Are all Bangaloreans equally evolved? Or are there are some among us who have only recently acquired the appearance and traits of evolved species?Aug. 28, 2020, 2:39 a.m. | Updated Aug. 28, 2020, 2:39 a.m.
"What’s a 'Bangalorean'?" I am often asked.
"We're neo-humans," I always reply.
"What's a 'neo-human'?"
"We're new to the human race."
There are two sorts of people who are new to the human race - those who have just experienced the maternity ward and those who have recently experienced Darwin.
Typically, the follow up question would be, "Huh? How can someone 'recently experience' evolution?"
All along, scientists have believed in Darwin’s theory - that the modern human is the result of evolution and all humans barring none are homo sapiens, i.e., representatives of the current stage of evolution.
But only a brief observation of the Bangalorean will tell you that it is not true and evolution is an ongoing thing and we are all doing it now.
Being accused of evolution can be hurtful.
I overheard one kid in my building yelling at a younger kid who was a little slow to nuance the rules of street cricket, "You can't even catch a ball. You're a monkey."
I half-expected the kid's parents to slouch past at that very moment, dragging their knuckles on the ground, baring their gums and making little high-pitched Bob Dylan like noises and chattering in gratitude for earth and bananas.
"I’m a monkey?" the younger kid yelled back, "You're not even prosimian (pre-ape). You are primordial ooze!"
Score one point for the science teachers of Bangalore, I told myself, these kids know their evolution. (Or maybe score one for Tata Sky set top box.) But this pre-teen anthropomorphist debate led me to an existential conundrum.
Are all Bangaloreans equally evolved?
Or are there are some among us who have only recently acquired the appearance and traits of evolved species?
In "Men in Black" it is revealed that aliens live among us, but you cannot tell them from humans unless you wear sunglasses. The kid made me realise that such might be the case with Bangaloreans.
Take Bangalorean drivers.
Some are stampeding dinosaurs, and they cannot come to a halt. Folks believe that the world's only know record of a dinosaur stampede is in Lark Quarry, Australia, where fossilised footprints reveal that about 180 beasts ran helter-skelter with no fear of danger to life and lymph node. Palaeontologists would do well to leave Australia and observe the traffic on Hosur Road, where coelurosaurs and theropods stampede similarly.
Closer to the Darwinian order, some drivers are monkeys. They will swing from idea to idea like a monkey will swing from branch to branch on a whim. You might leave a thin slice of air between you and another obstacle but with the keenest judgment of time and distance, the monkey will squeeze through; the more expensive the motorcycle, the more whimsical the monkey.
And other drivers are xenathrans – five-toed sloths that look nothing like Xena, the warrior princess. They burden us with their inattentiveness. They don't get out of the way and they are slow to embrace the simplest human tendency of politeness, courtesy and - a trait known to exist in most other human settlements of the world - the sense of common good.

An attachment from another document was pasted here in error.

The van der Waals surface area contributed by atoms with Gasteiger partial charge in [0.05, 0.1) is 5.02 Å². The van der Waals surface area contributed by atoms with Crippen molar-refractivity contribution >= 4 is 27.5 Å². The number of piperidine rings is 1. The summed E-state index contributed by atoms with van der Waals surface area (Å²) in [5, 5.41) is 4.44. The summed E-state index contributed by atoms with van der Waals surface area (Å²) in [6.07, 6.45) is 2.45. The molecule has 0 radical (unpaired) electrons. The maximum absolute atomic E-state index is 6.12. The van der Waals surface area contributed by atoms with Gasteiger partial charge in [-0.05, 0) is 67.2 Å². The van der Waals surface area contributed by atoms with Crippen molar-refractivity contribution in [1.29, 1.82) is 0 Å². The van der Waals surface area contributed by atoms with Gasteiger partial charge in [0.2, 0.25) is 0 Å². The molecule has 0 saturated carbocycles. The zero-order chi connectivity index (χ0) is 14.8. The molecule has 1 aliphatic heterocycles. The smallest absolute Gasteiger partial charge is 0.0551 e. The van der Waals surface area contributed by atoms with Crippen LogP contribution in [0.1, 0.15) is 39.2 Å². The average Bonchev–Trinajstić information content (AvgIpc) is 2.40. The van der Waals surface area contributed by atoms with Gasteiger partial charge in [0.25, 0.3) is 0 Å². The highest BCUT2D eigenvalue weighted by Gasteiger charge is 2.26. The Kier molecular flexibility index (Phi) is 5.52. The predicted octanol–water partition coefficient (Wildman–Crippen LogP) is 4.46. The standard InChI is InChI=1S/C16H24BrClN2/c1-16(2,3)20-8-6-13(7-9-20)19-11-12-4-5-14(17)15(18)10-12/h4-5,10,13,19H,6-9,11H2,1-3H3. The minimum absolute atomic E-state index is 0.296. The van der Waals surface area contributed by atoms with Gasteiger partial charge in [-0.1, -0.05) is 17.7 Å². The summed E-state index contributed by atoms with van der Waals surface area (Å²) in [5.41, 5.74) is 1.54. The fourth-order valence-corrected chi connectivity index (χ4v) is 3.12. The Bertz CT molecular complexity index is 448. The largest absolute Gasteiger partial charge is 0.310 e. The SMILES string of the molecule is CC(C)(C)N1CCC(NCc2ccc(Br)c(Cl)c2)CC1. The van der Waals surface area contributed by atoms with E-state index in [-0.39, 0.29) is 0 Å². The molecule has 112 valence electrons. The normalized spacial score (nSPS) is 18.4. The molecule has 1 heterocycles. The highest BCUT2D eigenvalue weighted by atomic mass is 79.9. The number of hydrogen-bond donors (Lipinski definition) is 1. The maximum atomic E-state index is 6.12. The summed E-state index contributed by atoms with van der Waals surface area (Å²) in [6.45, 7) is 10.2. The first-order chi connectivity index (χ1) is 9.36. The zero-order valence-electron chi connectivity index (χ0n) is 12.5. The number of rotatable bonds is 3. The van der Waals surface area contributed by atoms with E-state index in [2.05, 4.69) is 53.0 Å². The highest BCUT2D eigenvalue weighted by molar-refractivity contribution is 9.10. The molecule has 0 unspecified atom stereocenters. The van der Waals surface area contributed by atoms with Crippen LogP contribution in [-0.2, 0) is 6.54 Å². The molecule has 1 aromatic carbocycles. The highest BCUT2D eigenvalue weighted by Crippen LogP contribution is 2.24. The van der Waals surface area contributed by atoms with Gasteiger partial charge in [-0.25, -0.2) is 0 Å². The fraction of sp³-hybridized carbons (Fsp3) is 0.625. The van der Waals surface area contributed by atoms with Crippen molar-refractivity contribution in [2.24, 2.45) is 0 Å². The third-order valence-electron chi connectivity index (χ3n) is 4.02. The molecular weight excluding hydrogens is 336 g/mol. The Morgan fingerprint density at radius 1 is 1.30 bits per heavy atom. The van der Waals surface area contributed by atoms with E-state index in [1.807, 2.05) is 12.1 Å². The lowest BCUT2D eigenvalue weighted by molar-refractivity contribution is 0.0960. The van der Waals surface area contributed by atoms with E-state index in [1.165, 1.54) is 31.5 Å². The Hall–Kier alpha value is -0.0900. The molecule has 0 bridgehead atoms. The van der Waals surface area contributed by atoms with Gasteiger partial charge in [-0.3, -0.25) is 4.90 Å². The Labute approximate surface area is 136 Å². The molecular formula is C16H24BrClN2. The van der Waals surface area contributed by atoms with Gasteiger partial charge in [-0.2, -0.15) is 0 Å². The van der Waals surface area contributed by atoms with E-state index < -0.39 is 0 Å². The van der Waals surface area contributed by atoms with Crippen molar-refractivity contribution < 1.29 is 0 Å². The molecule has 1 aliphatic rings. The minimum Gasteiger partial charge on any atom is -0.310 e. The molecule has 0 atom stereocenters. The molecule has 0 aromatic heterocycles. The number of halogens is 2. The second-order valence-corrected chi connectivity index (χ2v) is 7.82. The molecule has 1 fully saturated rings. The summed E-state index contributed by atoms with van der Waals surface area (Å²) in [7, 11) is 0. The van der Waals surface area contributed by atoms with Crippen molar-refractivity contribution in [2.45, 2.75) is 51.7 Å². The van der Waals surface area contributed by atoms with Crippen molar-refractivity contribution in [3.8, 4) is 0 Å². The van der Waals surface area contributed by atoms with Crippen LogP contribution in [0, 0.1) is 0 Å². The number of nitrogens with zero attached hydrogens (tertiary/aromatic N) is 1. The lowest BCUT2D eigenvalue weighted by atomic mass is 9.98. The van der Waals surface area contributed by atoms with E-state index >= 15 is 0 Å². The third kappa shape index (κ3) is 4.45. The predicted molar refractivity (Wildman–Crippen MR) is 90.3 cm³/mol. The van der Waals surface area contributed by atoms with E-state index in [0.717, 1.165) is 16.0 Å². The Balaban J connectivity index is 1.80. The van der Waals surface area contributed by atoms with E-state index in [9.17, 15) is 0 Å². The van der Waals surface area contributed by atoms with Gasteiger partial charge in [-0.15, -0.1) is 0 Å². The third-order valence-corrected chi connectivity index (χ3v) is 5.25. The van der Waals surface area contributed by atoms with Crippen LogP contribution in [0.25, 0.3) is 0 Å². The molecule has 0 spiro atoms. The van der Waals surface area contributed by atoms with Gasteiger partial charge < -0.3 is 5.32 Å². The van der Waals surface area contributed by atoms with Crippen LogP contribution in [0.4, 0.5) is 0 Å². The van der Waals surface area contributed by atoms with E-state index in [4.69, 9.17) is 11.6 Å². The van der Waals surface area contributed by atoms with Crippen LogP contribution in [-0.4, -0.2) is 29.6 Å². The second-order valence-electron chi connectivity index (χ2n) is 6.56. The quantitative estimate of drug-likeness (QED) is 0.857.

These are all Bangaloreans who are still in the early stages of human evolution.
And there are others who are different. All in all, it's great that we can live in the midst of change. And be able to interact with people who are in these different stages of human evolution.
Ramapithecus was a small made person, who walked barely upright. I know a dude who lives around the corner from me who fits that description. When he is sober, he is two feet taller and seems ok. When he crawls out of the pub, he is first from left on the evolution chart. Ironically, his name is Lakshmana.
The Australopithecus Robusta ate like a garbage disposal machine and yet was thin. He was the envy of all weight watchers. You can see them in Koshy’s. They put away an entire steak with potatoes and stand up looking thinner than before.
Homo Habilis - beasts of burden - use rudimentary tools to forge an existence. Last week, when a tree fell in our office garden, a group of homo habilii showed up and, with bare hand and blunt stone, hacked, hewed and hefted at the tree. The homo habilii of Bangalore believe that power saws have not been invented yet.
Homo erectus. Also called Neanderthals. Yes, there are many people in Bangalore who have already evolved to this stage. It is at this stage of evolution that they flex their fingers and become computer programmers and pick lice from each other. Or they are models, and big companies pay good money to have them display their evolutionary skill at standing erect and walking up and down a ramp to the applause of the many who cannot.
Homo Sapiens. The word "sapien" presumes wisdom. Only a few Bangaloreans have made it this far. They construct buildings, which they name variously, but usually beginning with the words, "Centre For...".
Inside these "centres", they speak softly and give enough latitude to their fellow homo sapiens to express their opinions. They are gentle because they don’t have to use aggression to fight for food, as there is a campus canteen. And because of arranged marriage and the limits of gotra, they don’t have to compete for sex.
But on the Bangalorean streets, the tipping point between peace and violent response is a fine line; and Chicken Little (Tata Nano) must run from T-Rex (BMTC OK Tata). Or be made extinct.
And the day will come when all Bangaloreans will evolve from being homo erectus to being homo sapiens and find peace.
And free canteen food.